"There is one safeguard known generally to the wise, which is an advantage and security to all, but especially to democracies as against despots. What is it? Distrust."--Demosthenes
When we first heard about President Clinton's pardon of the fugitive Marc Rich, it was almost like a herald had just answered the rhetorical "don't they have any shame?" One final abuse of power seemed almost an appropriate farewell for the most corrupt administration in modern history. And frankly most of us thought, once again, that the Slickster would skate. After all, the presidential pardon is one of the few presidential prerogatives that has no oversight, no mechanism for amendments -- a president can basically pardon anyone he chooses for almost any or no reason.
Critics and adversaries can itch and moan, but, as the bard noted, it is mostly just sound and fury, signifying nothing.
It was noteworthy that President Bush (acting very presidential) was more concerned with protecting the powers of the office (for him and successors) than trying for a pound of Clinton flesh -- especially since it might later haunt him and the presidency.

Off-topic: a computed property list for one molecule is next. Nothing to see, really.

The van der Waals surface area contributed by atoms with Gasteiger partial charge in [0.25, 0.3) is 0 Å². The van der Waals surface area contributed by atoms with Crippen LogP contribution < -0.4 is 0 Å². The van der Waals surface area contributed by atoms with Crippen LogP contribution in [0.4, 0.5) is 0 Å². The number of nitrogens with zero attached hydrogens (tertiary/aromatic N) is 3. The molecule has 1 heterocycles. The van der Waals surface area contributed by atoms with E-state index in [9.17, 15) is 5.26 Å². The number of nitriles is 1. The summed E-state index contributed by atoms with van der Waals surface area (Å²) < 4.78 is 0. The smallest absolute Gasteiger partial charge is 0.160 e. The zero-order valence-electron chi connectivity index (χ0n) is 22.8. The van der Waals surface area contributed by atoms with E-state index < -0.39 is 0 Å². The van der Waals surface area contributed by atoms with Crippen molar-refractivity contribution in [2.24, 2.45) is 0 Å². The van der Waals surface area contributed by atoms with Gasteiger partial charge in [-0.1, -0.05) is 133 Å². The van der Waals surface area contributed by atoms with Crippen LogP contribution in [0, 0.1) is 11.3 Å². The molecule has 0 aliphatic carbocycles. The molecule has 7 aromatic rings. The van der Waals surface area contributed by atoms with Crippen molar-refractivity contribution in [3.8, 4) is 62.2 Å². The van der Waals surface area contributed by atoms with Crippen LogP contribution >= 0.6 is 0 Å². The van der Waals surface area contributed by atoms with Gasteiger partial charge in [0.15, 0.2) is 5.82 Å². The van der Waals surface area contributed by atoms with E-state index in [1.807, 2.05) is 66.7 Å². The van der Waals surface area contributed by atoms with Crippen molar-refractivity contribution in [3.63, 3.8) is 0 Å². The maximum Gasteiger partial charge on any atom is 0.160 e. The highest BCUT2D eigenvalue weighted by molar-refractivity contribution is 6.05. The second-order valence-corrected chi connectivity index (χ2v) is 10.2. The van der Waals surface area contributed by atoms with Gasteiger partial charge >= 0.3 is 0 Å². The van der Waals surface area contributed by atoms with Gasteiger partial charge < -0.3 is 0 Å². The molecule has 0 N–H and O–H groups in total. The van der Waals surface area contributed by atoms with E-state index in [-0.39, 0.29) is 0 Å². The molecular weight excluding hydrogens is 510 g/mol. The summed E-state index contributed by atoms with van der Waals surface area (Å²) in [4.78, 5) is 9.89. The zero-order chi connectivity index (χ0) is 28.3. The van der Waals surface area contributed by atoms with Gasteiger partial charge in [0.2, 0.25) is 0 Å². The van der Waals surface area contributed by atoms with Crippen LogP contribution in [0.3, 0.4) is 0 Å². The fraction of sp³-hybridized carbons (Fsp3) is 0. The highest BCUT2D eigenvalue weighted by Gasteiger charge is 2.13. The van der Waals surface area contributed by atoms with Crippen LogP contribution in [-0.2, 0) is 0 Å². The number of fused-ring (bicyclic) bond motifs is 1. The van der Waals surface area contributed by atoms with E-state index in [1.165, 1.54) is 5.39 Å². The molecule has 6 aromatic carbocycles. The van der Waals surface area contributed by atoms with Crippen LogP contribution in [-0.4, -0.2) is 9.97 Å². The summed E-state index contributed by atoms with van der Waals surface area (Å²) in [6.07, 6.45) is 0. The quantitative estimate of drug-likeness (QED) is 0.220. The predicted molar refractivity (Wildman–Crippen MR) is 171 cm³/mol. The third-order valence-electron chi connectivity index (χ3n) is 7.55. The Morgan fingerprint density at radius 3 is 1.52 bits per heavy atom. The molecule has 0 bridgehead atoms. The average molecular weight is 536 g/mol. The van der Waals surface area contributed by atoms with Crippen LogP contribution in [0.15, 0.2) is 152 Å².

If the Rich pardon were just another abuse of power, the pill -- albeit bitter -- would have been swallowed.
However, like most things Clinton there is a vast spectrum of shading and underpinnings.
During the Chinagate controversy I would often ask assorted experts, "Was the money the Chinese paid to Clinton and the DNC a bribe or a gratuity?" The speculation ranged from "it was an inducement to provide goods and services" to "it was a gesture of appreciation for favors rendered."
This "Pardongate" flap will likely hinge on two questions, which -- despite the uniqueness of the presidential pardon -- could pick the scab off a festering wound and result in a hemorrhage.
Time magazine has just reported, "The former wife of fugitive financier Marc Rich contributed about $400,000 to the Clinton presidential library." Congressional inquisitors of the Republican stripe were already frothing at the remarkably bad judgment of the departing president, but now the potential "that Denise Rich's financing of Clinton political and personal projects influenced his decision to give amnesty to her ex-husband" has even Democrats throwing rocks.